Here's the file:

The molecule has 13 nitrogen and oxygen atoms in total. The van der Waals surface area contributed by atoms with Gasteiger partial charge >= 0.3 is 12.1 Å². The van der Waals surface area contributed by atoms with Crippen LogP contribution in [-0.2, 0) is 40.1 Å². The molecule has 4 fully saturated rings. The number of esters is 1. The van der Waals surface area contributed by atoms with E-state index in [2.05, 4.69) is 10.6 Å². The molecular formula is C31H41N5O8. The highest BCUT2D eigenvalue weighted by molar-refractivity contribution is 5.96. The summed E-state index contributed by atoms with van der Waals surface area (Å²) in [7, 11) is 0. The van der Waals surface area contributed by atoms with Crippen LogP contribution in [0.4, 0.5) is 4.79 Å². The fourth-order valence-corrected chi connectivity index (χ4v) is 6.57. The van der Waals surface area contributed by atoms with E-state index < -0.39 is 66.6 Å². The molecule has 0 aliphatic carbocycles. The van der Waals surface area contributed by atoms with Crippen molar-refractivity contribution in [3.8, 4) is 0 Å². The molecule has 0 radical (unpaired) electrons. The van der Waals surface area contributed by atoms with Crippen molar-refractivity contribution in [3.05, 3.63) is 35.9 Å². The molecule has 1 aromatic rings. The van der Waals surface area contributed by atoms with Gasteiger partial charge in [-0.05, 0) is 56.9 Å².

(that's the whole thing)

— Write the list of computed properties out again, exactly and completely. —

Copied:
The molecule has 13 nitrogen and oxygen atoms in total. The van der Waals surface area contributed by atoms with Gasteiger partial charge >= 0.3 is 12.1 Å². The van der Waals surface area contributed by atoms with Crippen LogP contribution in [-0.2, 0) is 40.1 Å². The molecule has 4 fully saturated rings. The number of esters is 1. The van der Waals surface area contributed by atoms with E-state index in [2.05, 4.69) is 10.6 Å². The molecular formula is C31H41N5O8. The highest BCUT2D eigenvalue weighted by molar-refractivity contribution is 5.96. The summed E-state index contributed by atoms with van der Waals surface area (Å²) in [7, 11) is 0. The van der Waals surface area contributed by atoms with Crippen LogP contribution in [0.4, 0.5) is 4.79 Å². The fourth-order valence-corrected chi connectivity index (χ4v) is 6.57. The van der Waals surface area contributed by atoms with E-state index < -0.39 is 66.6 Å². The molecule has 0 aliphatic carbocycles. The van der Waals surface area contributed by atoms with Crippen molar-refractivity contribution in [3.8, 4) is 0 Å². The molecule has 0 radical (unpaired) electrons. The van der Waals surface area contributed by atoms with Crippen molar-refractivity contribution in [3.05, 3.63) is 35.9 Å². The molecule has 1 aromatic rings. The van der Waals surface area contributed by atoms with Gasteiger partial charge in [-0.05, 0) is 56.9 Å².